Review Written by: Will Penley
Directed by: Mike Judge
Written by: Mike Judge
Based on the animated shorts by: Mike Judge
Produced by: Daniel Rappaport and Michael Rotenberg
Starring: Ron Livingston, Gary Cole, Alexandra Wentworth, David Herman, Ajay Naidu, Jennifer Aniston, Diedrich Bader
Buy it!, Buy it, rent it or skip it: Buy it
"I could set the building on fire."
originated with Mike Judge's animated short by the same name about an odd office worker named Milton who can't stand up to his domineering boss (who later became Bill Lumbergh in the film). Eight years later, Mike Judge was able to make a film adaptation of Office Space
. The film is a lot like Kevin Smith's Clerks
in a way as both are about men who are stuck working in an awful place and are looking for a way out. I can't help but think that Clerks
influenced this one a bit. I mean, Chotchkie's waiter Brian wears 37 pieces of flair -- that's clearly a reference. Supported by a great cast and Judge's sharp and witty screenplay, Office Space
is one of the greatest comedies of all time.
Peter Gibbons (Swingers
' Ron Livingston) is sick and tired of working in an office all day and continually having to answer to the annoying boss, Bill Lumbergh (Gary Cole). His girlfriend, Anne (Alexandra Wentworth), persuades him to go to a hypnotist to possibly rid him of his misery. The experiment goes tragically well and Peter leaves with a whole new outlook on life. He no longer cares about his job and lives to lie around at home and watch TV. However, when two "efficiency experts" interview all the office's employees, they see Peter as a promising worker and decide to promote him, much to the dismay of his friends Michael (David Herman) and Samir (Ajay Naidu).
I laughed a lot
during this film and I'm sure it's even funnier to those that have worked in an office. Mike Judge has said that he never wants to make a sequel, but I would welcome one if he ever changed his mind. This is an excellent film and it gets an "A." For the longest time, Office Space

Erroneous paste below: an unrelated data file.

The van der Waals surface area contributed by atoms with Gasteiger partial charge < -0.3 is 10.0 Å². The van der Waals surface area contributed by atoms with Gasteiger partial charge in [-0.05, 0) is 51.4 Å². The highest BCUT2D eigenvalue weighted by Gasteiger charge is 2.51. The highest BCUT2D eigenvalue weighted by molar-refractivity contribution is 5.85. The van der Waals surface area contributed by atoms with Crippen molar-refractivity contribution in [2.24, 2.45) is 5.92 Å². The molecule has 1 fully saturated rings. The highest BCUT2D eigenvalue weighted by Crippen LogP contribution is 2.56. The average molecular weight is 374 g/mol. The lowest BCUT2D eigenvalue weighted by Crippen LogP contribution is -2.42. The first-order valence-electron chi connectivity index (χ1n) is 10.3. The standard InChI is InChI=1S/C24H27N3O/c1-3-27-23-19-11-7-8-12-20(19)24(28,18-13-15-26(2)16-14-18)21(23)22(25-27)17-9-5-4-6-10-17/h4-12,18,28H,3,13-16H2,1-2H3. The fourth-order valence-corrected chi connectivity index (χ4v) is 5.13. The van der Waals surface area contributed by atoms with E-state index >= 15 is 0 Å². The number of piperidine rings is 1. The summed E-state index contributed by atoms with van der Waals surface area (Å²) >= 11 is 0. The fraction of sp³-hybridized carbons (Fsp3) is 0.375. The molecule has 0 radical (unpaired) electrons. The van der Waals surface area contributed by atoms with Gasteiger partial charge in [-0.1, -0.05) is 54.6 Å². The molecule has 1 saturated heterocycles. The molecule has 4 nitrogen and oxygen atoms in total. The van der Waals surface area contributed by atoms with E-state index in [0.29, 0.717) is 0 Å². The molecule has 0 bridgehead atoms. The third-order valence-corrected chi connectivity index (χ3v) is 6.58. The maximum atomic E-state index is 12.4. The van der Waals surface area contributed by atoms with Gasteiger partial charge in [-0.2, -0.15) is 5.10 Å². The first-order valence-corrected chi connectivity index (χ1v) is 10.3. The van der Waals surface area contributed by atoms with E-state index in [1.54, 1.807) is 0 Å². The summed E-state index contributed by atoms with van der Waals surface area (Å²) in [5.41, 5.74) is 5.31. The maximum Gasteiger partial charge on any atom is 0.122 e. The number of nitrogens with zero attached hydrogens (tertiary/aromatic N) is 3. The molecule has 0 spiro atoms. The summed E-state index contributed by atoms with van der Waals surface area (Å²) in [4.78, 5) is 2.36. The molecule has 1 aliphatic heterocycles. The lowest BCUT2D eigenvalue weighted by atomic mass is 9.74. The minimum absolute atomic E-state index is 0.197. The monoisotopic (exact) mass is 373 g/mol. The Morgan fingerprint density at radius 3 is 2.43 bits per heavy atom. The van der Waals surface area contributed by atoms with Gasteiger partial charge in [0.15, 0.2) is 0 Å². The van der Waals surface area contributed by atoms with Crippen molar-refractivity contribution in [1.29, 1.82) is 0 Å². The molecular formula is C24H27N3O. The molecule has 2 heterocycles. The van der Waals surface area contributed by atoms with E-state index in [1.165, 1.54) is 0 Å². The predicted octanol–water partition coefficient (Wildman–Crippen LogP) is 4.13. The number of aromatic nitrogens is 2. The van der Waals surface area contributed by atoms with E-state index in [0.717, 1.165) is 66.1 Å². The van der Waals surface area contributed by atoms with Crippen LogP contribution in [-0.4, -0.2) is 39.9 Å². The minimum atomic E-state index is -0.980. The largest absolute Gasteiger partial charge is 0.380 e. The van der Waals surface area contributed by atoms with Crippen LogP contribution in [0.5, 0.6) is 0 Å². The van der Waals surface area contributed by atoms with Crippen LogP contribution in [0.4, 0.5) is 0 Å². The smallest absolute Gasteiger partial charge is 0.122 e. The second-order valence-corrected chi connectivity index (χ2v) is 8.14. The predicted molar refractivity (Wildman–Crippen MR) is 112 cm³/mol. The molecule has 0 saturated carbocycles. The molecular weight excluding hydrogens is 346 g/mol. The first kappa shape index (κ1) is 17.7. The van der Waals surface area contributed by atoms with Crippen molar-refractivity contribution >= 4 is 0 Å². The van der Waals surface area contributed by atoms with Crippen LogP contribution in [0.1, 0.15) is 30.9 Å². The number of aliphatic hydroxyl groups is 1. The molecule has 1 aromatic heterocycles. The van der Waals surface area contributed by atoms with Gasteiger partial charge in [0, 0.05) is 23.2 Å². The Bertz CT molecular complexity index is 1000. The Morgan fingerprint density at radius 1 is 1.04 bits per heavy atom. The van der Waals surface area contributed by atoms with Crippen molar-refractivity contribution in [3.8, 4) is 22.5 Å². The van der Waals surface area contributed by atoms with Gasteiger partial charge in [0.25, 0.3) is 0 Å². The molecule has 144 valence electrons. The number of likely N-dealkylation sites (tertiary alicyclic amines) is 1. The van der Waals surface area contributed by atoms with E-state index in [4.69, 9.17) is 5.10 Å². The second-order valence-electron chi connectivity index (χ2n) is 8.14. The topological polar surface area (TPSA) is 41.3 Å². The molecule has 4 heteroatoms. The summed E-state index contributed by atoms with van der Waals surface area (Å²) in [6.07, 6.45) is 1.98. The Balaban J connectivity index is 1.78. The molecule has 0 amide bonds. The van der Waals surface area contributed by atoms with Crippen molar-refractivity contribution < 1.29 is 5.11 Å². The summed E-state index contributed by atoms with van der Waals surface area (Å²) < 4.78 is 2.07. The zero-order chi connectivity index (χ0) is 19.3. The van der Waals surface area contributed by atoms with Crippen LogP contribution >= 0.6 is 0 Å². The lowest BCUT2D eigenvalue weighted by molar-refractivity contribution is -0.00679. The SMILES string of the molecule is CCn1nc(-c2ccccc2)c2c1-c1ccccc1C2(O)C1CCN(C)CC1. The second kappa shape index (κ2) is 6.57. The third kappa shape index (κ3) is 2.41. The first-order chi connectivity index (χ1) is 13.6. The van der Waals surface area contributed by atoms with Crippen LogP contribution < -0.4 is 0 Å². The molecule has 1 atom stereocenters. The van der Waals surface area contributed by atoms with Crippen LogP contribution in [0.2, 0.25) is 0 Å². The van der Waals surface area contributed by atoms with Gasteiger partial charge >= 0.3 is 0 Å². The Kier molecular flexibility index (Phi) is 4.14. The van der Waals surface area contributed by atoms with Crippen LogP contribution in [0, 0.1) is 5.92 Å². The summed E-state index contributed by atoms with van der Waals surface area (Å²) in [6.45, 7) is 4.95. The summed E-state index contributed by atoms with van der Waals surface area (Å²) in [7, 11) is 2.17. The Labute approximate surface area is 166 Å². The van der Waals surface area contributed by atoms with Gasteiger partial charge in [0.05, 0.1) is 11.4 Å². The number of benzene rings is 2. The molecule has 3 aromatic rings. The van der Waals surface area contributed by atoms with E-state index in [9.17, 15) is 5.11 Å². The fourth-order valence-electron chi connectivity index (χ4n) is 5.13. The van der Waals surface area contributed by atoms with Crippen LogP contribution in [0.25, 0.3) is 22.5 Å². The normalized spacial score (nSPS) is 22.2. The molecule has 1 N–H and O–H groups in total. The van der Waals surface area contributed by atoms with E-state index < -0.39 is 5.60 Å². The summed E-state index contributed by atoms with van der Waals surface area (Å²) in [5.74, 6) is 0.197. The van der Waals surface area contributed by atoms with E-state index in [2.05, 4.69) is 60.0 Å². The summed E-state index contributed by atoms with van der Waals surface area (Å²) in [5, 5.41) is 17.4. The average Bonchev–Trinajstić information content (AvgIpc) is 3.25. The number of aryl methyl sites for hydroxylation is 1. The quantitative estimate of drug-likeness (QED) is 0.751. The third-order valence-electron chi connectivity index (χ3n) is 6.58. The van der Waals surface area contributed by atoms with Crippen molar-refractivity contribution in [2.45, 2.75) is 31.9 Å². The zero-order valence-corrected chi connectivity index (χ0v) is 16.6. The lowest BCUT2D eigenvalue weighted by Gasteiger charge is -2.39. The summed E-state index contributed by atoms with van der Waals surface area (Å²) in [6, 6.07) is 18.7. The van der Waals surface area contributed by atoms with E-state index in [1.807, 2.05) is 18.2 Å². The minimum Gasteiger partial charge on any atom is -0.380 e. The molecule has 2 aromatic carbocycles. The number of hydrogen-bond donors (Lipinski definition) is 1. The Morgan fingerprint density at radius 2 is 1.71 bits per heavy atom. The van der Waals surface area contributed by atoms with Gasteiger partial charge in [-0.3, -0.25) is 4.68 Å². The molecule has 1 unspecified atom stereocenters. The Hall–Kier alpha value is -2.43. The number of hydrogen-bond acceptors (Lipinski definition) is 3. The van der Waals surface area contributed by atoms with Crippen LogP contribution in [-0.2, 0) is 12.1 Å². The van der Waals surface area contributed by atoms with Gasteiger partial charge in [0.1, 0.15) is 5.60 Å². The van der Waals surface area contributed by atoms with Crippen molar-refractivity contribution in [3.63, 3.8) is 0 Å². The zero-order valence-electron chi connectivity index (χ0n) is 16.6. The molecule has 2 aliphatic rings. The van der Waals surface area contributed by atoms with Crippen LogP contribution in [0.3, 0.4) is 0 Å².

was only available in barebones DVD editions. There still aren't many extras on this new edition, but what we do have here is good material. The film is finally presented in anamorphic widescreen (the original DVD featured a non-anamorphic transfer) and it looks pretty good! The colors still appear a bit washed out, but overall it's a good transfer. The Dolby 5.1 track also serves the film well with all the dialogue and various rap songs featured on the soundtrack heard very well. A "B+" for both.
Like I said before, there aren't many extras here. The first and best is the documentary "Out of the Office," a thirty-minute retrospective featuring dozens of interview with members of the cast and crew. The documentary doesn't last for a long time, but it's all good stuff. Next up is a selection of eight deleted scenes, all of which have their moments, but are better left cut out of the film. The final extra is the film's original theatrical trailer. A "C+" for the extras. I really would have hoped for more, such as a commentary with Mike Judge or the original "Milton" shorts, but I guess I have to be satisfied with what's given. I still have to recommend the DVD, though, because the film is one of my favorites.